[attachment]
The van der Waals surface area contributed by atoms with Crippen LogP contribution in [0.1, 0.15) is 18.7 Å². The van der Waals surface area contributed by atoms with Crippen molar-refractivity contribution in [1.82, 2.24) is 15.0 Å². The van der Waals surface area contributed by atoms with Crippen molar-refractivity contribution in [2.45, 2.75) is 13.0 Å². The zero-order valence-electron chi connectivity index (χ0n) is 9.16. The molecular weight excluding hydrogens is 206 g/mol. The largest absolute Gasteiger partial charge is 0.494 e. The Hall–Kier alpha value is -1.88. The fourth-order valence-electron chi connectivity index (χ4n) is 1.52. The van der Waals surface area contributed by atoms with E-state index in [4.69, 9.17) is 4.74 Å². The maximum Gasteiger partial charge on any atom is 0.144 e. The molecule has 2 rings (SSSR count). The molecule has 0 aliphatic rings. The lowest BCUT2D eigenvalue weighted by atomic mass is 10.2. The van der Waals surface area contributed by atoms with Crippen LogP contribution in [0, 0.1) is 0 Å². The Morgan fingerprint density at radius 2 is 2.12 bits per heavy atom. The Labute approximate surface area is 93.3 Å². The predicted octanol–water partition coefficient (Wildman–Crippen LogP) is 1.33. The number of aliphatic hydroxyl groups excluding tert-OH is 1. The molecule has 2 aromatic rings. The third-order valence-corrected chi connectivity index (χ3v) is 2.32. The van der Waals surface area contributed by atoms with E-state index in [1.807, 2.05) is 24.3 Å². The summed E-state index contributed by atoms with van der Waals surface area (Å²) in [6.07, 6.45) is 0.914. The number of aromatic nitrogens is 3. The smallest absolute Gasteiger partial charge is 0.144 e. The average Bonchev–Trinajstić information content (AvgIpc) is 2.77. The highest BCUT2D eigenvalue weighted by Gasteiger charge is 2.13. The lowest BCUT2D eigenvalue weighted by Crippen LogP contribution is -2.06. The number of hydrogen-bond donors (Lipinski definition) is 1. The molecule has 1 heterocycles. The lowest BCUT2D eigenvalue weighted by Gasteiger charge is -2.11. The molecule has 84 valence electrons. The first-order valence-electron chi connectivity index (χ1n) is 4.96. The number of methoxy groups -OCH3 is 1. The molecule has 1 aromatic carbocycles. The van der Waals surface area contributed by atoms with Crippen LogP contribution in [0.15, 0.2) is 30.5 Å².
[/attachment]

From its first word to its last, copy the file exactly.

The van der Waals surface area contributed by atoms with Crippen LogP contribution in [0.1, 0.15) is 18.7 Å². The van der Waals surface area contributed by atoms with Crippen molar-refractivity contribution in [1.82, 2.24) is 15.0 Å². The van der Waals surface area contributed by atoms with Crippen molar-refractivity contribution in [2.45, 2.75) is 13.0 Å². The zero-order valence-electron chi connectivity index (χ0n) is 9.16. The molecular weight excluding hydrogens is 206 g/mol. The largest absolute Gasteiger partial charge is 0.494 e. The Hall–Kier alpha value is -1.88. The fourth-order valence-electron chi connectivity index (χ4n) is 1.52. The van der Waals surface area contributed by atoms with E-state index in [4.69, 9.17) is 4.74 Å². The maximum Gasteiger partial charge on any atom is 0.144 e. The molecule has 2 rings (SSSR count). The molecule has 0 aliphatic rings. The lowest BCUT2D eigenvalue weighted by atomic mass is 10.2. The van der Waals surface area contributed by atoms with Crippen LogP contribution in [0, 0.1) is 0 Å². The Morgan fingerprint density at radius 2 is 2.12 bits per heavy atom. The Labute approximate surface area is 93.3 Å². The predicted octanol–water partition coefficient (Wildman–Crippen LogP) is 1.33. The number of aliphatic hydroxyl groups excluding tert-OH is 1. The molecule has 2 aromatic rings. The third-order valence-corrected chi connectivity index (χ3v) is 2.32. The van der Waals surface area contributed by atoms with E-state index in [1.807, 2.05) is 24.3 Å². The summed E-state index contributed by atoms with van der Waals surface area (Å²) in [6.07, 6.45) is 0.914. The number of aromatic nitrogens is 3. The smallest absolute Gasteiger partial charge is 0.144 e. The average Bonchev–Trinajstić information content (AvgIpc) is 2.77. The highest BCUT2D eigenvalue weighted by Gasteiger charge is 2.13. The lowest BCUT2D eigenvalue weighted by Crippen LogP contribution is -2.06. The number of hydrogen-bond donors (Lipinski definition) is 1. The molecule has 1 heterocycles. The lowest BCUT2D eigenvalue weighted by Gasteiger charge is -2.11. The molecule has 84 valence electrons. The first-order valence-electron chi connectivity index (χ1n) is 4.96. The number of methoxy groups -OCH3 is 1. The molecule has 1 aromatic carbocycles. The van der Waals surface area contributed by atoms with Crippen LogP contribution in [0.15, 0.2) is 30.5 Å².